every sudden inhalation, every tap against the cards,
every riff of the chips, so our very breathing
becomes controlled for purpose, and the game
grows so fine and practiced that it disappears,
and all that's left are the finest efforts
in pointlessness, because nothing was believed
any more. Then, my brother Tim was diagnosed
with a brain tumor, and they went in, and cut
a muscle of his eye, so it never lifted
while the other arched, and leapt like salmon.
It left Tim always looking sly. Finally,
we took to watching only his one eye,
but there was lots of information lost to us
from this advance in medicine. It wasn't right.
A while after Tim died, my brother Mike
got married and we played poker once again
all night, but without zest or insight,
because Tim's cards were still somewhere
in the deck. How do you bet when loss
runs your hand, death deals junk, and
you find the game was never about chance?

© John "Clem" Kilroy


Living In The Time Of Theft

Bill's trick of levitation's done
on the creak and thudding whack
of the back porch door, the gritty
crunching of a truck backing out
a gravel driveway, not an hour
after Laurie's chicken and potatoes.
She'd yell again like she used to,
but a beast lumbers through the house,
and when it's cut, five people bleed
five different ways, so she stopped.
This time, it'll be the pewter mugs
with the pistol handles, a wedding gift
from Dexter and Jimmy, who couldn't 
bring themselves to just buy a wok.
She'll steal them off the bookshelf,
throw them in the trashcan way out back,
where she's emptying his house.
His favorite fly, his left-handed wrench,
the pocket knife with the 20 blades,
the first Playboy he ever bought,
his Disney World commemorative coin,
the last of his kahlua, his baseball glove.
when the time comes--and Laurie is past
tears for this- Bill will find everything
of value gone, not just a wife and kids.
Laurie laughs to think how each thing
revealed an intimate piece of skin, and
brought her closer once again to him.
"I wish he'd start stealing from me,"
she thought this crazy thought,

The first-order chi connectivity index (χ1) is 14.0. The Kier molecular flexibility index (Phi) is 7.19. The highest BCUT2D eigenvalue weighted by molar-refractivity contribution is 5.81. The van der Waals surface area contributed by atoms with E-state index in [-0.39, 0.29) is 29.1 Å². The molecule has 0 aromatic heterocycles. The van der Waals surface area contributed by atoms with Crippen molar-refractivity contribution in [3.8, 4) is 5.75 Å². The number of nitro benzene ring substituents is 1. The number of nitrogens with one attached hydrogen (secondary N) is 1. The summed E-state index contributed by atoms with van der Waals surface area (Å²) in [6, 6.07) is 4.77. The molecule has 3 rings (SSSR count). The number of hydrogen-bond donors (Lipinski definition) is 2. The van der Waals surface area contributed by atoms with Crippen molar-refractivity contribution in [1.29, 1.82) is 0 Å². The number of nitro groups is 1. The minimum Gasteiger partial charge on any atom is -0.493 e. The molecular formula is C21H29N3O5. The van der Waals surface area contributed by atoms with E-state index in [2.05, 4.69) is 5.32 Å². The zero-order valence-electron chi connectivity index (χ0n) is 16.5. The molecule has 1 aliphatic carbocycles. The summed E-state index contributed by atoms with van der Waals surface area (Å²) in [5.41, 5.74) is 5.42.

walking between the kids and the TV,
the dishwasher grinding water into bits,
"because it's theft that leads to love."

© John "Clem" Kilroy

The Drowning Bag

A man grows into silences untaught.
He sends words out and brings them back
because men live in hallways, a scenery
of consequences around distant corners.
The promotion goes to the meek sometimes,
sometimes to the liar, or the cop decides
right then to haul you in, or the woman
discovers all there is to know & it's not much.
Or she starts screaming at you once again
for the infrequency or purpose of your touch.
Or worse yet, all the words hook thoughts
in tow, and there's the press of ice again:
a man cannot roam, cannot hunt, cannot rip
the heart purely out of anything, or tell
the stories, or fabricate the events
that order his life into something someone
remembers--if people would ever talk again
of people. We own a heaven built by darting
rodents, who calculated the great imagined
into dark and rainy, starving fiefdoms.
But a man seeks only legend, the only life
alive after our blunt singularity of death.
My father never told me this out loud,
but it's safer, quicker to just shut up.
Talking is how things go wildly wrong
and wrong and wrong until you're nothing
but quiet and drunk and your shoulders
ache and you can't think of a single thing
you'd like to do if you ever had the time
and money to sneak some freedom in.
I shouldn't even talk about this,
but it's useless to tell you about the cats
without explaining how it starts
with silence in the face of everything--
each falling minute that isn't right.
No one wanted the kittens, and I
couldn't just set them loose, and
the agency asked for $15 to kill
each cat. And I don't talk, because